WCRI’s study found that, as to the aforementioned 13 medications commonly dispensed by physicians in Georgia workers’ compensation cases, the average price per pill paid for a physician-dispensed drug, from pre-reform to post-reform, dropped by anywhere from as little as 5% to as much as 75%, with most of the medications dropping, from pre-reform to post-reform, by 22 to 36%.
The WCRI study found that, even though the reform had resulted in quite a drop in the average price paid per physician-dispensed pill, “the average prices paid for physician-dispensed prescriptions remained higher than those for the same drugs dispensed at pharmacies. After the reform, the average prices paid to physicians for common drugs were mostly 20-40 percent higher than the prices paid to pharmacies for the same medications.” It then addressed the question of why prices for the same drug dispensed by a physician were not the same as, if not at least similar to, the prices for that drug dispensed by a pharmacy. WCRI noted, “We see some evidence that physician-dispensers prescribed certain strength drug products with a higher price more often in the post-reform period than in the pre-reform period.” The study suggested that this was partly a product of the FDA having become concerned about the potential adverse health risks of high dose acetaminophen so that some physicians were prescribing lower dose acetaminophen in higher quantities with a resultant increase in costs due to the increase in quantity. However, WCRI also noted a “possibility that the shift to lower strength drug product may have been partly motivated by some physicians’ desire to mitigate the reduction of income from dispensing prescriptions after the reform reduced the price it paid for physician-dispensed prescriptions.”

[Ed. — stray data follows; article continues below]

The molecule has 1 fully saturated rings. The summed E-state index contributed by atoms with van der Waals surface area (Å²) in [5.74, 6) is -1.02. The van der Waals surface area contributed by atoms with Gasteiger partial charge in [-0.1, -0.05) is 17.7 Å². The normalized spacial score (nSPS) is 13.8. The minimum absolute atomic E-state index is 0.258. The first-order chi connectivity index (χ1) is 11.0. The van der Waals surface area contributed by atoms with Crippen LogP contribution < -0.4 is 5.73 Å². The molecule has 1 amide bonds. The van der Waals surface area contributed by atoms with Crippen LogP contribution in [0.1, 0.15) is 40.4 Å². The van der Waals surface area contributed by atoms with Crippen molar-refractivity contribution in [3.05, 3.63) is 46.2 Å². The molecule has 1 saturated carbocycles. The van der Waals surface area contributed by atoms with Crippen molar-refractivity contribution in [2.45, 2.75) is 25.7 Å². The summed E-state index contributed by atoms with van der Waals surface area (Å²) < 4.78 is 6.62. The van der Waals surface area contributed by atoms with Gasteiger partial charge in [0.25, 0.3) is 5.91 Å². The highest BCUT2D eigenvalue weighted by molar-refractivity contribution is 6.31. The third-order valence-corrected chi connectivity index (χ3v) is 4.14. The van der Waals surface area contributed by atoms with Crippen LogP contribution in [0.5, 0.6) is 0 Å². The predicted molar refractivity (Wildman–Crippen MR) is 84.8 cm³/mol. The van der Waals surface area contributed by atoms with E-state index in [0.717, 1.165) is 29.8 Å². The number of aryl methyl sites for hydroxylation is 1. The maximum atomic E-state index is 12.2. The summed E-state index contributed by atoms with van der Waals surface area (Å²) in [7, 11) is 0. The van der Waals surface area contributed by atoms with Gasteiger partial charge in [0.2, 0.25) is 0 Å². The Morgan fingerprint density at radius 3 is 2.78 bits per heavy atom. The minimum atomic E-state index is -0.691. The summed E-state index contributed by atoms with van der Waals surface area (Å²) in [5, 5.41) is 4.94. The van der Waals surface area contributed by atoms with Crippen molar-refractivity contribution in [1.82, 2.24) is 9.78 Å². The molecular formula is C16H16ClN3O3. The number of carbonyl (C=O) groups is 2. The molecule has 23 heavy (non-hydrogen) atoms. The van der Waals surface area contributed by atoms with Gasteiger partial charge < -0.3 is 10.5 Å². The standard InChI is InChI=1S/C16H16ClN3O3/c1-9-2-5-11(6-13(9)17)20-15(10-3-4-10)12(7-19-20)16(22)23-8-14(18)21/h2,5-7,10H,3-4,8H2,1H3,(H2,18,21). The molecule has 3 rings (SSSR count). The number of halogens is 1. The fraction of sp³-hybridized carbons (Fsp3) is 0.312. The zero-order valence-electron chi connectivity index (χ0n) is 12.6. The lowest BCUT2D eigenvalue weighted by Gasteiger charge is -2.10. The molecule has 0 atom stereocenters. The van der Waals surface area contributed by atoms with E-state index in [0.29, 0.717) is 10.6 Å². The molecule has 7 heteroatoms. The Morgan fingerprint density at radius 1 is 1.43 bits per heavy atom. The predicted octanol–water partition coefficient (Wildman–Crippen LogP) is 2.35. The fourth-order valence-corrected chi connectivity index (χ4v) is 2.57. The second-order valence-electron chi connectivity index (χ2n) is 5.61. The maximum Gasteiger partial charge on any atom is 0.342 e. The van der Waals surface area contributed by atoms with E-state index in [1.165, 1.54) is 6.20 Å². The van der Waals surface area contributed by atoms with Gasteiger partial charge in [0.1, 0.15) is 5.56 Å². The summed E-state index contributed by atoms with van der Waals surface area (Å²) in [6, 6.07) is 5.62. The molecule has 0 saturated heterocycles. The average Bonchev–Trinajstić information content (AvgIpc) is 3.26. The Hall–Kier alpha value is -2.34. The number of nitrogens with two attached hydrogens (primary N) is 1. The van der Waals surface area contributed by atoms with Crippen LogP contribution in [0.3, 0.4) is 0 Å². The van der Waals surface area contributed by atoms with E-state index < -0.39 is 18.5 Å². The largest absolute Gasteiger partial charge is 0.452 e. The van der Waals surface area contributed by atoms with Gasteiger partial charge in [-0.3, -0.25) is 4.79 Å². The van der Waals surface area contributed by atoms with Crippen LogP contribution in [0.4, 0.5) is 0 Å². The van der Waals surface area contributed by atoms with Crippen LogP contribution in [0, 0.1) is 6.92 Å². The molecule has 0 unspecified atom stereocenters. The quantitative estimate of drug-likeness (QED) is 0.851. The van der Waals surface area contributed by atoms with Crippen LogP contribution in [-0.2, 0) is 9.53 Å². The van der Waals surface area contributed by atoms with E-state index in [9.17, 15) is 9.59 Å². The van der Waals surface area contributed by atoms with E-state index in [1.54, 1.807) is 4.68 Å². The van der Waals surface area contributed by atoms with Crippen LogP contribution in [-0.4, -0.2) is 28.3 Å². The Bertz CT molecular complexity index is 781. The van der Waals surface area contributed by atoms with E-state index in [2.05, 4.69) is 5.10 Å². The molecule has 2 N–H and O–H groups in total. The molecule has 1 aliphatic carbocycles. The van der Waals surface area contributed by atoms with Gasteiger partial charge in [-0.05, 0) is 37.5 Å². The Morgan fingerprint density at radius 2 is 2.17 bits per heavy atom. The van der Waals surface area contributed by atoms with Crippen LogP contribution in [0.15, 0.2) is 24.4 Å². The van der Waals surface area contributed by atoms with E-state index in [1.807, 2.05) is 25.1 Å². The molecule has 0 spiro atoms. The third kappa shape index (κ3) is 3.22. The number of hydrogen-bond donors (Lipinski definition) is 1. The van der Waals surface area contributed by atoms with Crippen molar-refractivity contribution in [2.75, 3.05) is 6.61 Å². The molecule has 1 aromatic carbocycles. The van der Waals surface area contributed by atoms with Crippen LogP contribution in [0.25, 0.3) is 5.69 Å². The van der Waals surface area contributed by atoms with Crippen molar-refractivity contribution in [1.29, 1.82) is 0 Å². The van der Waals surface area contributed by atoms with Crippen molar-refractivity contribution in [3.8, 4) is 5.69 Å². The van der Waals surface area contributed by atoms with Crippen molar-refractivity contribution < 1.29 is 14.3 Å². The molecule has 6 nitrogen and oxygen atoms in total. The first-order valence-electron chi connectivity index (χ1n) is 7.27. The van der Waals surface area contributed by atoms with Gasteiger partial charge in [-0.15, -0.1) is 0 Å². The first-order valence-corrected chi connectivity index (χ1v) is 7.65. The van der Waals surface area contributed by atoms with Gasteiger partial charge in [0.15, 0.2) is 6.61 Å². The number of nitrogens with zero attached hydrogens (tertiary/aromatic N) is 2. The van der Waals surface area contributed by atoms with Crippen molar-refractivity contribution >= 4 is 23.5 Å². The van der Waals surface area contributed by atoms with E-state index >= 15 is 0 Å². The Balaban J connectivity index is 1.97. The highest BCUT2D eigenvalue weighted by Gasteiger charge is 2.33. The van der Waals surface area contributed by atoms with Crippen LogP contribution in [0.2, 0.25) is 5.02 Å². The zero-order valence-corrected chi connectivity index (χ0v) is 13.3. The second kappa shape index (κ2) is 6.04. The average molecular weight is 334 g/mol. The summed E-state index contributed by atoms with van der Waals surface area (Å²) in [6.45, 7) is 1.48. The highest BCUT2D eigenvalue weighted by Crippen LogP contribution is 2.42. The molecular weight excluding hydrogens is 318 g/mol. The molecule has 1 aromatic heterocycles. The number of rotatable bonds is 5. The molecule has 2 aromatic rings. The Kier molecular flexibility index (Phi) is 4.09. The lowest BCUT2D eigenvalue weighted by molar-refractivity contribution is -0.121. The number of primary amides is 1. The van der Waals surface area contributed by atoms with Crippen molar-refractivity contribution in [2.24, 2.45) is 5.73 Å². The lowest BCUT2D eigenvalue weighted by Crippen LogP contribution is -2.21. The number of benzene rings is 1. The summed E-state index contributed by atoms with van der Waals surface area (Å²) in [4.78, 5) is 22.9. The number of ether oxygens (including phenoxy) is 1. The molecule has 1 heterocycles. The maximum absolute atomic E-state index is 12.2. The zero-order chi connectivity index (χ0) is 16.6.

WCRI noted that another reason for which the average price paid per pill for medications dispensed by a physician was higher, even after the reform, than the average price per pill paid for the same medication dispensed by a pharmacy could be that, after the reform, physician dispensers were paid close to the AWP of the original drug product, “but the prices paid for pharmacy-dispensed prescriptions for the same drugs were often below the AWP of the same drug product.” Indeed, the study reflected that, even after the April 1, 2011 reform, “For most common drugs dispensed at pharmacies, the average prices paid per pill in Georgia were approximately 20-25% lower than the maximum reimbursement amount set at the AWP level.” WCRI suggested that this might be partly due to the fact that pharmacy benefit management companies often contract with pharmacies for discounted prices below AWP.
WCRI also noted that while 35% of all medications were dispensed by physicians prior to the April 1, 2011 reform, only 28% of all medications were dispensed by physicians after that reform. In terms of overall payments, 48% of medication payments were for physician-dispensed medications before the reform, but only 34% of medication payments were for physician-dispensed medications after the reform.
In sum, while Georgia has allowed physicians to continue to repackage and distribute medications in workers’ compensation cases, it has, effective April 1, 2011, made its fee schedule applicable to any such physician repackaging/distribution, and that reform has reduced the average price paid per pill for physician-dispensed medications, reduced the percentage of medications dispensed by physicians, and reduced the percentage of payments for physician-dispensed medications, even though the average price paid per pill for the 13 drugs commonly dispensed by physicians in workers’ compensation cases remains higher for a physician-dispensed medication than for a pharmacy-dispensed medication, with some of the difference between the two types of dispensation being the result of pharmacy benefit management companies having negotiated below average charges for medications with the pharmacies with whom they contract.